Skip to comments.Bosnia's Gavrilo Princip and Ireland's Patrick Pearse - Heroes or Terrorists?
Posted on 03/21/2013 10:54:38 AM PDT by Ravnagora
Aleksandra's Note: This increasingly timely analysis by historian Carl Savich was written in 2002, over a decade ago. At that time, it was being said that Gavrilo Princip "was all but forgotten." Now, as we near the 100th anniversary of the start of World War One, Gavrilo Princip will be anything but forgotten, as his name will once again become prominent as we mark a huge historical milestone. He was and remains permanently "infamous" for a single act on a single day in a single moment in time. The question of who he was will not be the controversial issue. The issue will be "what he was" as defined by historical context and our personal perspectives. Carl Savich, in his excellent analysis of the historic roles played by Ireland's Patrick Pearse and Bosnia's Gavrilo Princip, addresses that provocative issue of "definition" in a way that will leave you wanting to learn more and perhaps reconsidering your own perceptions.
"Dulce et decorum est pro patria mori."
("It is sweet and glorious to die for ones country.")
- Horace, Odes, III, 2
"Patriotism is the last refuge of a scoundrel."
- Samuel Johnson, James Boswells Life of Samuel Johnson (1775)
Bosnian Serb Gavrilo Princip
Ireland's Patrick Pearse
Bosnia's Gavrilo Princip and Ireland's Patrick Pearse - Heroes or Terrorists?
By Carl Savich
The role of individuals in shaping events has been a primary focus of history. Why this or that person? Did the individual cause the event or did the individual merely participate in the event? Was the event inevitable, due to chance, or caused by an individual? What role did the individual play in the historical event and why?
(Excerpt) Read more at heroesofserbia.com ...
“Gavrilo Princip” was a STUPID SON OF A BITCH who killed the ONLY person who would have EVEN considered any measure of freedom for his homeland. Archduke Franz Ferdinand(http://en.wikipedia.org/wiki/Archduke_Franz_Ferdinand_of_Austria) was not a FLAMING A$$HOLE like the rest of the Austro-Hungarian “Royals”. The ONLY thing that came from this was Europe was set on FIRE. See: http://www.amazon.com/The-Guns-August-Pulitzer-Prize-Winning/dp/0345476093/ref=sr_1_1?ie=UTF8&qid=1363889302&sr=8-1&keywords=the+guns+of+august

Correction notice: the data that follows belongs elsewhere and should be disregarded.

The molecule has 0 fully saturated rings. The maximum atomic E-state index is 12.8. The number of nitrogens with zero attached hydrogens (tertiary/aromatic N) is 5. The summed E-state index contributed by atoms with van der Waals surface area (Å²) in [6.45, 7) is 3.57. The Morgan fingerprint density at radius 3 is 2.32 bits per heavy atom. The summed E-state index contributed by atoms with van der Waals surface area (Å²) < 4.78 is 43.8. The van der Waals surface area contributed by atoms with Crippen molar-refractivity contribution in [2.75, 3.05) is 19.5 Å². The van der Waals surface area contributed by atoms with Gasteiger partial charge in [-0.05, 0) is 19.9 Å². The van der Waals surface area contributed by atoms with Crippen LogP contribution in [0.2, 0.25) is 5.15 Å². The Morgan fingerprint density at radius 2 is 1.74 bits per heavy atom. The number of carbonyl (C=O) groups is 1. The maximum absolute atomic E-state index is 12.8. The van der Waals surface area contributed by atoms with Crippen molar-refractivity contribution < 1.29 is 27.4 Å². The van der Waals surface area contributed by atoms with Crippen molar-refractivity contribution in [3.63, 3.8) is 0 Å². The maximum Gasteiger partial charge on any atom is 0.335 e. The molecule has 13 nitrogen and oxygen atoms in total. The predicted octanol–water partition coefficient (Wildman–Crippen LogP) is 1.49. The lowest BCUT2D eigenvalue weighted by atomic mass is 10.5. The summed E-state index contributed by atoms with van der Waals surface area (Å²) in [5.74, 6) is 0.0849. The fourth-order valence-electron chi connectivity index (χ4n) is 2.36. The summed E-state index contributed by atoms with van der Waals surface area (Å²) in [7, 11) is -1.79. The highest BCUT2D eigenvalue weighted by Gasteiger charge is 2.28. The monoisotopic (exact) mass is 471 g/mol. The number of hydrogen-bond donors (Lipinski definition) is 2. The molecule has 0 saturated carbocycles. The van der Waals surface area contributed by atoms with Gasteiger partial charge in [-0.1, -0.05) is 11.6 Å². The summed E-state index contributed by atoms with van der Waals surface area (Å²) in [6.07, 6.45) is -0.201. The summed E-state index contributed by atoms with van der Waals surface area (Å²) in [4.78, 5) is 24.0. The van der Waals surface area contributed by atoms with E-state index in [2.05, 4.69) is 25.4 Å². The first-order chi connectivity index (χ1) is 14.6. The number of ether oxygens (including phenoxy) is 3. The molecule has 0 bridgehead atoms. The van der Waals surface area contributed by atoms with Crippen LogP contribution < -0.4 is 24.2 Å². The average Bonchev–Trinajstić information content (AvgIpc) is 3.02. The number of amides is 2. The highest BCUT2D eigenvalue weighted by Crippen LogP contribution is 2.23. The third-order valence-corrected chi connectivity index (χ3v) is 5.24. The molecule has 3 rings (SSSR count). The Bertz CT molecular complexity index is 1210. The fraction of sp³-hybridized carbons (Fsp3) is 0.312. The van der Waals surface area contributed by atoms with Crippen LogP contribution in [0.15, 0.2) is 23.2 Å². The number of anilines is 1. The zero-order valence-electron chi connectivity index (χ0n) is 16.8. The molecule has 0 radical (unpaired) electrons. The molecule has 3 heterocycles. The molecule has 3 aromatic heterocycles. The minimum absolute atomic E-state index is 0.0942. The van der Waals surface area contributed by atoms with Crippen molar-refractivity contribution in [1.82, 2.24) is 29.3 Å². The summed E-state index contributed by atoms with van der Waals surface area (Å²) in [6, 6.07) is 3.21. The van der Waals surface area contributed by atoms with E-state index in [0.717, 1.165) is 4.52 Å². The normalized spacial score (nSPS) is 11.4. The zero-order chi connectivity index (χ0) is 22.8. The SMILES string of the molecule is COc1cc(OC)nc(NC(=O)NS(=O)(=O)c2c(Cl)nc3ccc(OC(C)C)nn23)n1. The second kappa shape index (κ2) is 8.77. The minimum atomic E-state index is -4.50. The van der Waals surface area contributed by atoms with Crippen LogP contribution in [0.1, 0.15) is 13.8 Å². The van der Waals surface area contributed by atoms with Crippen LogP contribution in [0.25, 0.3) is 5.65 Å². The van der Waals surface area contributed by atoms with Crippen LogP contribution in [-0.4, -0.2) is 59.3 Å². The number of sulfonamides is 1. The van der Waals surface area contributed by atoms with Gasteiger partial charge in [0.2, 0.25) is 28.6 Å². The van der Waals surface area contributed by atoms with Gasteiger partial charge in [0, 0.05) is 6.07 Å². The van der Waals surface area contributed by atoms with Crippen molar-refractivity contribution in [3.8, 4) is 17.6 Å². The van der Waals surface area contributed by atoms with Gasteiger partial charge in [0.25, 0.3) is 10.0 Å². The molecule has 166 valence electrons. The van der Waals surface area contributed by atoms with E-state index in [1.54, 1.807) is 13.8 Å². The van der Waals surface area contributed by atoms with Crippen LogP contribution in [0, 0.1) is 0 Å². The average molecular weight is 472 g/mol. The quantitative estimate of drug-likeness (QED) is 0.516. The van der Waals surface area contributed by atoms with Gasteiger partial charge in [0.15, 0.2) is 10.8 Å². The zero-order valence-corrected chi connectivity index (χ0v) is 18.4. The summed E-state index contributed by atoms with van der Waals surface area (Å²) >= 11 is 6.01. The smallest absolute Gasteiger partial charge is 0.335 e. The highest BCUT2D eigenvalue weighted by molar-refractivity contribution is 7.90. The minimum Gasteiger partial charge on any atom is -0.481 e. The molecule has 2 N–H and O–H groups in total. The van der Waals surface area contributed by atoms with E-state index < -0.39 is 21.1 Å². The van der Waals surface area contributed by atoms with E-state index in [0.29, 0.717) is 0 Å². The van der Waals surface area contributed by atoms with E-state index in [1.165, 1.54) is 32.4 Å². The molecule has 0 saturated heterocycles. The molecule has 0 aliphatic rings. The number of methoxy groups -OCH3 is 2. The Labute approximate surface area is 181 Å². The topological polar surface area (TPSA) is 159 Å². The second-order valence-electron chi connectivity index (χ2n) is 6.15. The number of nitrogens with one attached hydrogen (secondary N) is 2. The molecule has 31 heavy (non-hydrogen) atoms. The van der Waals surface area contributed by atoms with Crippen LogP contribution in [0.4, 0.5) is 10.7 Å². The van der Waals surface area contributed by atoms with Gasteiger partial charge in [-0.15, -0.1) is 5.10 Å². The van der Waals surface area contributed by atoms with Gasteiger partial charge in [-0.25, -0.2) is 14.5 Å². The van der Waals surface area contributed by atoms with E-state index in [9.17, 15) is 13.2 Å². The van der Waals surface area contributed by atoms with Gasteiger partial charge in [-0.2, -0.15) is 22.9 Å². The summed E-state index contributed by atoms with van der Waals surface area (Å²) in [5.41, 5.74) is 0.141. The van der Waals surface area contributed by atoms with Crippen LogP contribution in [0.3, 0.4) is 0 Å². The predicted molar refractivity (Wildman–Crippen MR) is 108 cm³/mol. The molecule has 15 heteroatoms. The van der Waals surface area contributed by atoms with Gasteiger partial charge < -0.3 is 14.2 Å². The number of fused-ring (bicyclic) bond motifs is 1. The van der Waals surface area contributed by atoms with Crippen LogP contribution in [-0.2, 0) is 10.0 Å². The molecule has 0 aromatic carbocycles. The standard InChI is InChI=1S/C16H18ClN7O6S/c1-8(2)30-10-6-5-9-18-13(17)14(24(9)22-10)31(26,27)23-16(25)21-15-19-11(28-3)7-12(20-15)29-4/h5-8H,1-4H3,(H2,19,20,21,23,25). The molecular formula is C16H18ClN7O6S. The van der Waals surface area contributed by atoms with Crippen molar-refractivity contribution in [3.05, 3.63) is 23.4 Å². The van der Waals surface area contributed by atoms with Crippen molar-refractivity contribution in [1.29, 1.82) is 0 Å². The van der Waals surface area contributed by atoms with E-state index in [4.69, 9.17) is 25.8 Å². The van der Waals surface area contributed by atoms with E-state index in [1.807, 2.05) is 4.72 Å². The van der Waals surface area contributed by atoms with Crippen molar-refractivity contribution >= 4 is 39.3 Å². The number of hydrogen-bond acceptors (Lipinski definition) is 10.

—and then one of the worst mistakes of the twentieth century—Woodrow Wilson (largely the fault of Teddy Roosevelt)—got us into it, ended the stalemate and as a result turned loose Nazism and Communism on the world-—
Princip just got lucky...
the terrorists plan was to blow up the car and kill the Arch Duke...
The bomb when under another car of some accompanying officials and killed some and wounded the rest...
the wounded were taken to the hospital...
the Arch Dukes driver sped away...
the Arch Duke wanted to visit his friends and peons in the hospital but his own driver didnt know which direction to go...
Meanwhile Princip is walking towards the river upset because the plan to kill the Arch Duke had failed..
he was extremely idealist and planning to drown himself in the river when lo and behold down the street comes the car with the driver, the Arch Duke and the Arch Duchess...
lost and still looking for the hospital and with no guards or other cars..
Princip had a gun and used it...
The Arch Duchess was wearing a white dress...the blood showed up brilliantly...
He wasnt feeling lucky but it happened..
Pearse = hero.
( adult language warning )
“The Sandwich that Started a World War”
Don’t hold back. ;’)
"The six conspirators lined the route. They were spaced out along the Appel Quay, each one with instructions to try to kill Franz Ferdinand when the royal car reached his position. The first conspirator on the route to see the royal car was Muhamed Mehmedbaić. Standing by the Austro-Hungarian Bank, Mehmedbaić lost his nerve and allowed the car to pass without taking action. Mehmedbaić later said that a policeman was standing behind him and feared he would be arrested before he had a chance to throw his bomb.
MUHAMED, note the name.
You’ll appreciate this. I was out at the trap range with an old Browning A5 (16 gauge straight stock made in early 1914). A couple other guys were shooting and asked about the A5. I told them it was a Browning made before WWI. One of them, in a thick accent said “I’m Serbian! Gavrilo had a Browning, good gun!”
"I have just done one of the hardest tasks I have ever had to do. I have to condemn to death one of the finest characters I have ever come across. There must be something very wrong in the state of things that makes a man like that a rebel. I don't wonder that his pupils adored him)."
Charles Blackader, the British officer who chaired Pearse's court martial. (Thanks to Wikiquote.
The carnage and human misery caused by the Serb nationalists, who touched off WW1, still boggles the mind. Yet I was in sympathy with them following their betrayal in more recent times.
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